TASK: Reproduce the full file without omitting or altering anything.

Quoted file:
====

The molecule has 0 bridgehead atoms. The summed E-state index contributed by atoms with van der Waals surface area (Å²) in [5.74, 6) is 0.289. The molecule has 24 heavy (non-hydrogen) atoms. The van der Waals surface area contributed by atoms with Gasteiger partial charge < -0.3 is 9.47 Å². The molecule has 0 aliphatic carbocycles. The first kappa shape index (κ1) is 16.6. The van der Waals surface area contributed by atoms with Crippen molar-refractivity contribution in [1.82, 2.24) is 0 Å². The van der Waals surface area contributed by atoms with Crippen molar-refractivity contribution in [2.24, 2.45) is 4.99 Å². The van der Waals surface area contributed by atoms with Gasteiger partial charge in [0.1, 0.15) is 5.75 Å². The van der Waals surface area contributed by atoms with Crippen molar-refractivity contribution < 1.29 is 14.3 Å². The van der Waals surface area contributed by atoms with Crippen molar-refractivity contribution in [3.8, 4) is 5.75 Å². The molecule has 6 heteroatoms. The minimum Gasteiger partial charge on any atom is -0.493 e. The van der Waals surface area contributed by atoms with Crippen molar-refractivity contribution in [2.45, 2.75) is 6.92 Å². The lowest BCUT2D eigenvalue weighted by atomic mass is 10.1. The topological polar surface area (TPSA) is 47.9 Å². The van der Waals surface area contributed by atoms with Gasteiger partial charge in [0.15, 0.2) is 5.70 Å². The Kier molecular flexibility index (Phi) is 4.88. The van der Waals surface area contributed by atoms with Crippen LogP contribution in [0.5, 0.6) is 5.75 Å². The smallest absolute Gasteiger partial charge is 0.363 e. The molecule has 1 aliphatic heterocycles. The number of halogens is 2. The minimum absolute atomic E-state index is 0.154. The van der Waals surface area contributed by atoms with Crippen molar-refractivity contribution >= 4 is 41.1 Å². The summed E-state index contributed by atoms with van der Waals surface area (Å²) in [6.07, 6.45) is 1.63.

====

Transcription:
The molecule has 0 bridgehead atoms. The summed E-state index contributed by atoms with van der Waals surface area (Å²) in [5.74, 6) is 0.289. The molecule has 24 heavy (non-hydrogen) atoms. The van der Waals surface area contributed by atoms with Gasteiger partial charge < -0.3 is 9.47 Å². The molecule has 0 aliphatic carbocycles. The first kappa shape index (κ1) is 16.6. The van der Waals surface area contributed by atoms with Crippen molar-refractivity contribution in [1.82, 2.24) is 0 Å². The van der Waals surface area contributed by atoms with Crippen molar-refractivity contribution in [2.24, 2.45) is 4.99 Å². The van der Waals surface area contributed by atoms with Gasteiger partial charge in [0.1, 0.15) is 5.75 Å². The van der Waals surface area contributed by atoms with Crippen molar-refractivity contribution < 1.29 is 14.3 Å². The van der Waals surface area contributed by atoms with Crippen molar-refractivity contribution in [3.8, 4) is 5.75 Å². The molecule has 6 heteroatoms. The minimum Gasteiger partial charge on any atom is -0.493 e. The van der Waals surface area contributed by atoms with Crippen molar-refractivity contribution in [2.45, 2.75) is 6.92 Å². The lowest BCUT2D eigenvalue weighted by atomic mass is 10.1. The topological polar surface area (TPSA) is 47.9 Å². The van der Waals surface area contributed by atoms with Gasteiger partial charge in [0.15, 0.2) is 5.70 Å². The Kier molecular flexibility index (Phi) is 4.88. The van der Waals surface area contributed by atoms with Crippen LogP contribution in [0.5, 0.6) is 5.75 Å². The smallest absolute Gasteiger partial charge is 0.363 e. The molecule has 1 aliphatic heterocycles. The number of halogens is 2. The minimum absolute atomic E-state index is 0.154. The van der Waals surface area contributed by atoms with Crippen molar-refractivity contribution >= 4 is 41.1 Å². The summed E-state index contributed by atoms with van der Waals surface area (Å²) in [6.07, 6.45) is 1.63.